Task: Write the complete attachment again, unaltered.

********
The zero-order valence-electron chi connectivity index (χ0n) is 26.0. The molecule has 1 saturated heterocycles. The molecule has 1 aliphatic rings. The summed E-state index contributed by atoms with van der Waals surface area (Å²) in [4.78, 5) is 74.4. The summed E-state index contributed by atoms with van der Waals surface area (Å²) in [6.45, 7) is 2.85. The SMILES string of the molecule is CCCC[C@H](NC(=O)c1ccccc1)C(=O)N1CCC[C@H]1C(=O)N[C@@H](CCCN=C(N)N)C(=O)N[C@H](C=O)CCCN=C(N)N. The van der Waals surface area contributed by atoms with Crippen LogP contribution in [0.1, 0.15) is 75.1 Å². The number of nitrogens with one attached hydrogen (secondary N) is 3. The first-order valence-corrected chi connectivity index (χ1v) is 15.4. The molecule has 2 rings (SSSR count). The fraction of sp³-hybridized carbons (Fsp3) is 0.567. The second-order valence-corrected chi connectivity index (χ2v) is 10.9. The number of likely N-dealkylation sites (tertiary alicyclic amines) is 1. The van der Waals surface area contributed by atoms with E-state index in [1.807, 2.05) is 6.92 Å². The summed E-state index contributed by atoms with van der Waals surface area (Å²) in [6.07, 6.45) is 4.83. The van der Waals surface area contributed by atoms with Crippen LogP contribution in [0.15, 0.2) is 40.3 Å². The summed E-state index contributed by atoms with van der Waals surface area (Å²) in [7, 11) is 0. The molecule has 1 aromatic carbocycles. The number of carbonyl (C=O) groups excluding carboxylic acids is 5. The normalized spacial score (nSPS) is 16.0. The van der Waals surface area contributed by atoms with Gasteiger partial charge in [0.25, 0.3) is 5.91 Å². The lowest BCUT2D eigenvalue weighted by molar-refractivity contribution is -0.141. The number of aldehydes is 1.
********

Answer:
The zero-order valence-electron chi connectivity index (χ0n) is 26.0. The molecule has 1 saturated heterocycles. The molecule has 1 aliphatic rings. The summed E-state index contributed by atoms with van der Waals surface area (Å²) in [4.78, 5) is 74.4. The summed E-state index contributed by atoms with van der Waals surface area (Å²) in [6.45, 7) is 2.85. The SMILES string of the molecule is CCCC[C@H](NC(=O)c1ccccc1)C(=O)N1CCC[C@H]1C(=O)N[C@@H](CCCN=C(N)N)C(=O)N[C@H](C=O)CCCN=C(N)N. The van der Waals surface area contributed by atoms with Crippen LogP contribution in [0.1, 0.15) is 75.1 Å². The number of nitrogens with one attached hydrogen (secondary N) is 3. The first-order valence-corrected chi connectivity index (χ1v) is 15.4. The molecule has 2 rings (SSSR count). The fraction of sp³-hybridized carbons (Fsp3) is 0.567. The second-order valence-corrected chi connectivity index (χ2v) is 10.9. The number of likely N-dealkylation sites (tertiary alicyclic amines) is 1. The van der Waals surface area contributed by atoms with E-state index in [1.807, 2.05) is 6.92 Å². The summed E-state index contributed by atoms with van der Waals surface area (Å²) in [6.07, 6.45) is 4.83. The van der Waals surface area contributed by atoms with Crippen LogP contribution in [0.15, 0.2) is 40.3 Å². The summed E-state index contributed by atoms with van der Waals surface area (Å²) in [7, 11) is 0. The molecule has 1 aromatic carbocycles. The number of carbonyl (C=O) groups excluding carboxylic acids is 5. The normalized spacial score (nSPS) is 16.0. The van der Waals surface area contributed by atoms with Gasteiger partial charge in [0.25, 0.3) is 5.91 Å². The lowest BCUT2D eigenvalue weighted by molar-refractivity contribution is -0.141. The number of aldehydes is 1.